Promote Art Education From the Ground Up
Just because Trump isn’t a ball of fire in the brains department doesn’t mean we can't rely on other elected officials who are actually qualified for their jobs. I know; who has time to persuade a government representative to help defend the arts? Well, for those of us who don’t want funding for the arts in the hands of the man who famously demolished two priceless Art Deco friezes while erecting the New York Trump Tower, I say we should make the time.
The future of art education and prosperity was already crumbling before Trump’s answers to a Washington Post questionnaire about arts, culture and freedom of speech hit the fan. In the document, Trump made his apathetic stance on the arts perfectly clear by leaving several answers blank and shouldering much of the government responsibility for preservation of the arts to Congress, the free market and local representatives. Nevertheless, there are ways to make sure art education doesn’t slip through the cracks, namely by coercing local government and school officials on to our side. Other pro-art actions include volunteering your time as an artist at school and community functions and forging partnerships with the 88 percent of Americans who agree that art education matters.
Traveling Artists Stay on Top of International Affairs
Anti-Trump art by Yanko Tsvetkov. Image courtesy of The Sun.
Trump’s presidential victory might be the universal sign you’ve been looking for to study abroad, travel, or better yet, land an artist grant or residency. For entry-level and veteran artists alike, time spent away from the U.S. to work on a personal project, explore new cultures and collaborate with other artists can help boost career prospects and provide a healthy breathing space from politics. However, this experience should NOT be an excuse for artists to lose touch with Trump’s ignorance and hide from America’s shame on international soil. It’s a time to pay attention to cross-cultural affairs and think about how Trump’s presidency will impact the world at large.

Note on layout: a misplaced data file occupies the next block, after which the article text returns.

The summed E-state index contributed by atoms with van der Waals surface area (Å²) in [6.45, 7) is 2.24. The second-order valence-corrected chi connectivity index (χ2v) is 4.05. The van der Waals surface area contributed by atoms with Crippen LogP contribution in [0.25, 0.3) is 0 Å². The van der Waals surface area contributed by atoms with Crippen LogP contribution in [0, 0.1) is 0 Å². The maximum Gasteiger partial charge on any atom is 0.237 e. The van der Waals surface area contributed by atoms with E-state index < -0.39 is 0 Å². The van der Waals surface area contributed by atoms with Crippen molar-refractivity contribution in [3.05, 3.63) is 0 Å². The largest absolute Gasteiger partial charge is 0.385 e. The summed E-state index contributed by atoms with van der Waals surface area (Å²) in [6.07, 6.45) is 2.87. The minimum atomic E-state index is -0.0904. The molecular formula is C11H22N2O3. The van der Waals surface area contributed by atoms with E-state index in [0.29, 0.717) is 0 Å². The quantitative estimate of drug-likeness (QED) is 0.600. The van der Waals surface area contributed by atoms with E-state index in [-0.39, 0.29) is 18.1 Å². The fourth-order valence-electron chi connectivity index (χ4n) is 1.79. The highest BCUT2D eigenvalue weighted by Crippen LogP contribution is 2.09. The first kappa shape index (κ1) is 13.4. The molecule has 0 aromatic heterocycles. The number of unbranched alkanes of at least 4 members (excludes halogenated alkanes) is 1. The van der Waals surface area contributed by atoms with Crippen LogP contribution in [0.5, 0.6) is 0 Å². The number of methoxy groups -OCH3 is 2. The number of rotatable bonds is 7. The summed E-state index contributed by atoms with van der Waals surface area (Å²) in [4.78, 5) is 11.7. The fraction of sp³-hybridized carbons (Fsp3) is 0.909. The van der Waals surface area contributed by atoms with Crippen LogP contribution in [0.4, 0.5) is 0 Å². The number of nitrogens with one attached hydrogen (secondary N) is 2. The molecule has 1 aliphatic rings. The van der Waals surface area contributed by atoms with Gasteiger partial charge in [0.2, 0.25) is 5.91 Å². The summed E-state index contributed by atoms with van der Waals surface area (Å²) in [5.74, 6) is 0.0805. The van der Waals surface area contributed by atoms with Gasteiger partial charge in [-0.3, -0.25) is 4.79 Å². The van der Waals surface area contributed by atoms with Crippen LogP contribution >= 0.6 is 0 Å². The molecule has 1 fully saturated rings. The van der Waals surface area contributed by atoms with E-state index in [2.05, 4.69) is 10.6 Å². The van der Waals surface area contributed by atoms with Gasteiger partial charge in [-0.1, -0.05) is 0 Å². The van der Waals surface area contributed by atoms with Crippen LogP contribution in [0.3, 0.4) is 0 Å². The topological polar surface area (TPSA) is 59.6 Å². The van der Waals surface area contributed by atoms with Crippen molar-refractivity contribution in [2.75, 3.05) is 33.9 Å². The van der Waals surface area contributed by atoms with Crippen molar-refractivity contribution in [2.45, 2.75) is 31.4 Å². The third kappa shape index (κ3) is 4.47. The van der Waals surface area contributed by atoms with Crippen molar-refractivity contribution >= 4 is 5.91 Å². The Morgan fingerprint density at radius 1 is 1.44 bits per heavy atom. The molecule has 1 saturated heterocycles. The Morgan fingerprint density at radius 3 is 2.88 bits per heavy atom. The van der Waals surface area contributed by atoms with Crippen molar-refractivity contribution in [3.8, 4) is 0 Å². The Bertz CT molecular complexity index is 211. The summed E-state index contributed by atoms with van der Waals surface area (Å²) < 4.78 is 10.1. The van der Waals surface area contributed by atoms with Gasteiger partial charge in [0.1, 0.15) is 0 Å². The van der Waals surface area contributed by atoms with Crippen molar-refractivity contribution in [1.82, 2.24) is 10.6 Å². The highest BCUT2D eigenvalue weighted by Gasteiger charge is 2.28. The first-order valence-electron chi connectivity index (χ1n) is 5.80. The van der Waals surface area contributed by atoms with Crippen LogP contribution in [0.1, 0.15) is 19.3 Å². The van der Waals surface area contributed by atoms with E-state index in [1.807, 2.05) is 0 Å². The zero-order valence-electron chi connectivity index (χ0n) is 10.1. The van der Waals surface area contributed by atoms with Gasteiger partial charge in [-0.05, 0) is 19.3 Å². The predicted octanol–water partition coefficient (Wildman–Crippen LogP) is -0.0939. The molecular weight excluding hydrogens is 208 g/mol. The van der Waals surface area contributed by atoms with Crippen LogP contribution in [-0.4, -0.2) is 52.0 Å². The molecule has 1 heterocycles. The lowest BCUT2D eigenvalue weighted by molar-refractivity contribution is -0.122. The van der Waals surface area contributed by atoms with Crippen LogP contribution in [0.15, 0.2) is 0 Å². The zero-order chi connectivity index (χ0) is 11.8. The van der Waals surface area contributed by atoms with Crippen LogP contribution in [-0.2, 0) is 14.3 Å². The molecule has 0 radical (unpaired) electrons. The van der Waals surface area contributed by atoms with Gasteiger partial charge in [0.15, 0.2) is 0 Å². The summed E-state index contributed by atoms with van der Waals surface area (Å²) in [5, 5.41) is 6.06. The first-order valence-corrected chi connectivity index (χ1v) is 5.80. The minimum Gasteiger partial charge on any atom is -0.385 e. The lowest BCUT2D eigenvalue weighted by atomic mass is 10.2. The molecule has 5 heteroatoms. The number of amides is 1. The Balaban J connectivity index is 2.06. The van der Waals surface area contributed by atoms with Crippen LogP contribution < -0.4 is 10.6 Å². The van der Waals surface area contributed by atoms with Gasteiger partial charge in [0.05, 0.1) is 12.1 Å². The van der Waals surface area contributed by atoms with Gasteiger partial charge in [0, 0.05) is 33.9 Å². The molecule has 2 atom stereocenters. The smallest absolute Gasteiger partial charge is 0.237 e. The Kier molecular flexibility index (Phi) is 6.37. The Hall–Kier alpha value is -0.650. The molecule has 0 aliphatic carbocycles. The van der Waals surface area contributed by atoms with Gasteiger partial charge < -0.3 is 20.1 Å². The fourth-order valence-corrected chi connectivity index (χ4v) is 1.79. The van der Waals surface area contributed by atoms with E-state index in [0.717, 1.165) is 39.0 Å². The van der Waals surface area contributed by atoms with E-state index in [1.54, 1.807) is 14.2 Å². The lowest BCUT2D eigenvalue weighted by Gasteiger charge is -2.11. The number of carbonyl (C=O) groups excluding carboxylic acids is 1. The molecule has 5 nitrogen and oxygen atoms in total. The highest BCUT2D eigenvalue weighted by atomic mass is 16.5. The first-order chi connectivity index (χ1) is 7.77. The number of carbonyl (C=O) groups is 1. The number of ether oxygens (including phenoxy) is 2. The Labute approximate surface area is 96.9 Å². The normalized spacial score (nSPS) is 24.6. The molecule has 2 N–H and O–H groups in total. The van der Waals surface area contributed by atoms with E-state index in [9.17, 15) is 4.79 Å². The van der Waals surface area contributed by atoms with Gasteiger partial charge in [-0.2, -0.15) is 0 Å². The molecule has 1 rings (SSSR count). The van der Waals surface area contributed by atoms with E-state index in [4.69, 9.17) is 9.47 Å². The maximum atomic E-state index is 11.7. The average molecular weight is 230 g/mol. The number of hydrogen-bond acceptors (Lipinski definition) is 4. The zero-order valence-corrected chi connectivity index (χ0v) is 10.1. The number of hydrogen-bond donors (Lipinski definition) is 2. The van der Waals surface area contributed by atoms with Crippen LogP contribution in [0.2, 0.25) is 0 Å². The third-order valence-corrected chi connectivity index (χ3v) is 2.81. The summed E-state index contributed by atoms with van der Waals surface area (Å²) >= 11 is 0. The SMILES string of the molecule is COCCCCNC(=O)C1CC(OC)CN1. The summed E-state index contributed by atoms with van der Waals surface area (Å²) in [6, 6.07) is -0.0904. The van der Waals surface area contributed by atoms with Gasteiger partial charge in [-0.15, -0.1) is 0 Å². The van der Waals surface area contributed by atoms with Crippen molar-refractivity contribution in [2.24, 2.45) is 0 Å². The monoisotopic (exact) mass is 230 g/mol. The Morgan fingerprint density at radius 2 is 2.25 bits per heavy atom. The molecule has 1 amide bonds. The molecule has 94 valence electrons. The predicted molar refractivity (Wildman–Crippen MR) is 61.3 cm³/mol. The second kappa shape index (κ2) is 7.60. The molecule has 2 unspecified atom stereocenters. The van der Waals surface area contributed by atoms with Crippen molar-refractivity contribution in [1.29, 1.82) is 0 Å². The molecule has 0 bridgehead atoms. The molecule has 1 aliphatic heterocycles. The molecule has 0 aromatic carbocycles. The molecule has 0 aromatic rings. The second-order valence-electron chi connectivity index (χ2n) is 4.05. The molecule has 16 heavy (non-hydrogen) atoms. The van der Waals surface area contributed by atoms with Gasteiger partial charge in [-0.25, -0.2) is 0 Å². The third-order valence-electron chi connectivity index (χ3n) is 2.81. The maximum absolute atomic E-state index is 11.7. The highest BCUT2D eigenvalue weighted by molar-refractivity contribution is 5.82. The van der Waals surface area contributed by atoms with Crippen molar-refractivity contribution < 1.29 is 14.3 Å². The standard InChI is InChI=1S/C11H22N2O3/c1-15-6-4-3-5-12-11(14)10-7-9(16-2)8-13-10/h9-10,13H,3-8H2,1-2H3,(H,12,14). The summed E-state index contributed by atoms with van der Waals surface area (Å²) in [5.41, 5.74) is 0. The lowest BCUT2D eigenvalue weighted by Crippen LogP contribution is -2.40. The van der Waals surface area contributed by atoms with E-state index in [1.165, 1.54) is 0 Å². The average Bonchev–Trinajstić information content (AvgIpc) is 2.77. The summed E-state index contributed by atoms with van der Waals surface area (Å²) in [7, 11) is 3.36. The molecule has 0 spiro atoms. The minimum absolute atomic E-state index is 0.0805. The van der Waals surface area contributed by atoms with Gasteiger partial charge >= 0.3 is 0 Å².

Even though it’s a satirical work of art, Bulgarian artist Yanko Tsvetkov’s world map of Trump’s comments and policies has a eerie grain of truth to it. While economists scramble to predict the effect Trump’s presidency will have on the stock market, foreign policy experts are currently analyzing America’s ill-fated relationships with Asia, Europe, Latin America and the Middle East under Trump’s leadership. Trump in office is also bound to threaten trade agreements with Mexico and China as well as dangerous climate change effects and doomed human rights progress. Some people are even fearful of how Trump could disrupt NATO partnerships in favor of striking up a tentative friendship with Russian President Vladimir Putin. All of these international issues are things artists abroad need be concerned with and do their best to get out into public discourse.
When it comes to fighting Trump, it can feel like fighting spider webs. But one reality TV moron moving into the Oval Office shouldn’t be enough to make artists shelve our sketchbooks and start applying for office administration jobs. We pursued our careers not because we expected tureens of cash and respect dished our way, but because we had the same crazy dream that our work could somehow make a difference in the world we live in. Right now, our world is sounding an alarm to battle Trump’s impending idiocracy; will you be there to answer it?